Residential Delivery Of Knives & Corrosives Purchased Online BANNED In Move To Tackle Violent Crime
Never before have we seen such an increase in people’s willingness to use knives against each other at a time when teenagers are being killed on the streets.
In an attempt to try and tackle the serious problem, the Home Secretary, Sajid Javid, has introduced new legislation to try and combat the violence being played out on the streets.
The Offensive Weapons Bill will make it harder for young people to buy knives and acid online with sellers requiring rigorous age verification to prove those purchasing knives or corrosives are over 18.
Failure to do so will leave them liable for prosecution.
The Bill will also ban possession of weapons such as zombie knives, knuckle dusters and death stars both in public and private.
Those who do will be forced to hand them in.
As part of the new legislation the Home Secretary, Sajid Javid, has been clear in his support to police officers, with measures in the Bill ensuring that the police have the powers to seize illegal weapons whenever they are found.
Home Secretary Sajid Javid said:
“It is totally wrong that young people are able to get their hands on dangerous weapons such as knives and harmful acids.
“That is why we are making the laws around this even tighter.
“Earlier this week I saw the great work our front line officers do to keep our communities safe – and I am determined to do everything I can to help them keep weapons off our streets.”
The Bill forms part of the government’s response to the recent rise in serious violence, set out in the £40 million Serious Violence Strategy, which places a new focus on early intervention alongside robust law enforcement.
As such, existing offences of possessing a bladed article or offensive weapon on school premises has been extended to cover further education premises in England, Wales and Northern Ireland.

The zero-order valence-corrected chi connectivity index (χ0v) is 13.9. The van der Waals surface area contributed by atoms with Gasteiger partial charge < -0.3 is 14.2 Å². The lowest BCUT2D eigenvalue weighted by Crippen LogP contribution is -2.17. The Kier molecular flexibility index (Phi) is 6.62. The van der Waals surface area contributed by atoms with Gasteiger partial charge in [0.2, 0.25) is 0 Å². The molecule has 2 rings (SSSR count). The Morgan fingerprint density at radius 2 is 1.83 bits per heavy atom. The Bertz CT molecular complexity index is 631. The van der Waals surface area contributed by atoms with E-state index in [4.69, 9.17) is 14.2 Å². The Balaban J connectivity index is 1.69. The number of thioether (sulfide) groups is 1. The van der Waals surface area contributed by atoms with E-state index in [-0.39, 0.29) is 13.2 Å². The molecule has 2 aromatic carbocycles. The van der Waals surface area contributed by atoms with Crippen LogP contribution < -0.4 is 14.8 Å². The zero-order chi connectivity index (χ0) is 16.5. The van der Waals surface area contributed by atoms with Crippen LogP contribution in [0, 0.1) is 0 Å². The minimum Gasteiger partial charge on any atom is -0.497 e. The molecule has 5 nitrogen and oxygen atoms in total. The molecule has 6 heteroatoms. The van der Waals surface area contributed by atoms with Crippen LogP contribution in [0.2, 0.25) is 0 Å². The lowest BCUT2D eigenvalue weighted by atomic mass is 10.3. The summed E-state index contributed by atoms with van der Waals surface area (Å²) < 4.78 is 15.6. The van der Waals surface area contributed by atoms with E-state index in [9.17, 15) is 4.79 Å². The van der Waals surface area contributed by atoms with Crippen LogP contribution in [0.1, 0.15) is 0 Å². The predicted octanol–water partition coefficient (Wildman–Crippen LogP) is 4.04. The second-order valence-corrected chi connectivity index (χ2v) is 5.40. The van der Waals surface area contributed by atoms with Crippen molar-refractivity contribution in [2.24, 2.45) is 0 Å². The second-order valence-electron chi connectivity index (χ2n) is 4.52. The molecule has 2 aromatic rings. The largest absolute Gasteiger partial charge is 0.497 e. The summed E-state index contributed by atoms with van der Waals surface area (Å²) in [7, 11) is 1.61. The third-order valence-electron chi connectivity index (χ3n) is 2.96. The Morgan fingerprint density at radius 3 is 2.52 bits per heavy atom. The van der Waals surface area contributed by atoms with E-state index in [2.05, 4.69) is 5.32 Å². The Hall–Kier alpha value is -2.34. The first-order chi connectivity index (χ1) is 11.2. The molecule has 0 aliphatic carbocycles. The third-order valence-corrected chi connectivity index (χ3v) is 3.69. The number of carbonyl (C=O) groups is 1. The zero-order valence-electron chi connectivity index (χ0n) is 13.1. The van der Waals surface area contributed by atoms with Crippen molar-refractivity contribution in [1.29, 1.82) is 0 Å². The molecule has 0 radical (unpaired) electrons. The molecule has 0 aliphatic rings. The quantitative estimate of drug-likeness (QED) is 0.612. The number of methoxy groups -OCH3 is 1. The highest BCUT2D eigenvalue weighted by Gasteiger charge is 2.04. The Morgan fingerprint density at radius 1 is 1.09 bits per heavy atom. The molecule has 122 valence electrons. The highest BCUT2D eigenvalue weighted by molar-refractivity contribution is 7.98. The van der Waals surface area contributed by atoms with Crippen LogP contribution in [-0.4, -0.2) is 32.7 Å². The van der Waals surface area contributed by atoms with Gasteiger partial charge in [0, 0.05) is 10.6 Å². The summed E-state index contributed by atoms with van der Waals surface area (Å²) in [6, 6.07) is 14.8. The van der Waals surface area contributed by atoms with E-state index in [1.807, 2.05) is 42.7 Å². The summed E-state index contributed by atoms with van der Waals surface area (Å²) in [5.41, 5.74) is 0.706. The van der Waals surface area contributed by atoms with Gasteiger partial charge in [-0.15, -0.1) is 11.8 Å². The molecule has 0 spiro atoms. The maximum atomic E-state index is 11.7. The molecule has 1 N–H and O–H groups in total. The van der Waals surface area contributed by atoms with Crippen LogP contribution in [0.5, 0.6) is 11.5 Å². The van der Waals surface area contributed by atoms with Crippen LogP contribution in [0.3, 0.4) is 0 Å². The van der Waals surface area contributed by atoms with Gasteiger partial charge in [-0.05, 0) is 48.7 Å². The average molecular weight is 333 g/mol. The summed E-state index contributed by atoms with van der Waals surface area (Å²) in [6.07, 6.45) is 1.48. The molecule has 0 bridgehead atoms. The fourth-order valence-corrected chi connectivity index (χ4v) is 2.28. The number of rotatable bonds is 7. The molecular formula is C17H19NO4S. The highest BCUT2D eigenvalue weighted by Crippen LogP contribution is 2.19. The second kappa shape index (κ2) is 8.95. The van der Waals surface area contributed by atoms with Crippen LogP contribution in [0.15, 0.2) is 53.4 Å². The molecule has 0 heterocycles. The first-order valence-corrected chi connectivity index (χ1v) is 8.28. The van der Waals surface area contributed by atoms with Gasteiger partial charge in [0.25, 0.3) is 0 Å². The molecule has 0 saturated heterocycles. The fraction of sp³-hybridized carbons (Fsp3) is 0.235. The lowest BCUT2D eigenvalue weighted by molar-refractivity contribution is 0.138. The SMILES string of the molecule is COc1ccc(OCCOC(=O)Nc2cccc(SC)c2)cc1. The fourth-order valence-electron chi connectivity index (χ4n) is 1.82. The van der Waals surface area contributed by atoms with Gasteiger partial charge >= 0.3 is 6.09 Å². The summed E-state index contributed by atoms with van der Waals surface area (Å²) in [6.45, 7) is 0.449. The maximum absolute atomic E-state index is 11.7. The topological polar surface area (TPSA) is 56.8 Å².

The full measures of the Offensive Weapons Bill are:
- the Bill creates a new criminal offence of selling – both online and offline – a corrosive product to a person under the age of 18. The substances and concentration levels of what constitutes a corrosive product are set out in the Bill
- it creates a new criminal offence of possessing a corrosive substance in a public place. There is a defence of possessing the corrosive substance for good reason. There is a minimum custodial sentence in England and Wales where a person is convicted for a relevant offence a second time
- where a corrosive product or bladed product is sold online, the defence of having taken reasonable precautions can only be relied on where the seller meets certain conditions in terms of age verification and packaging and delivery of the items
- it creates new criminal offences prohibiting the dispatch of bladed products and corrosive products sold online to a residential address. The offence for bladed products is limited to those that can cause serious injury and includes defences for made to order items and those for sporting and re-enactment purposes
- it creates new criminal offences on delivery companies of delivering a bladed article or a corrosive product on behalf of a seller outside the United Kingdom to a person under 18
- it updates the definition of a flick knife and prohibits the possession of flick knives and gravity knives (their sale etc is already prohibited)
- it amends existing law to make it a criminal offence to possess certain weapons (such as knuckledusters and death stars) – the sale and importation of these is already prohibited. It provides for compensation of owners
- it extends the existing offences of possessing a bladed article or offensive weapon on school premises to cover further education premises in England and Wales and Northern Ireland
- it amends the legal test for threatening with an offensive weapon in England and Wales to aid prosecution
- it prohibits high energy and rapid firing rifles and a device known as a “bump stock” which increases the rate of fire of rifles and provides for compensation of owners
Will these new measures make a difference? Let us know what you think in the comments below.
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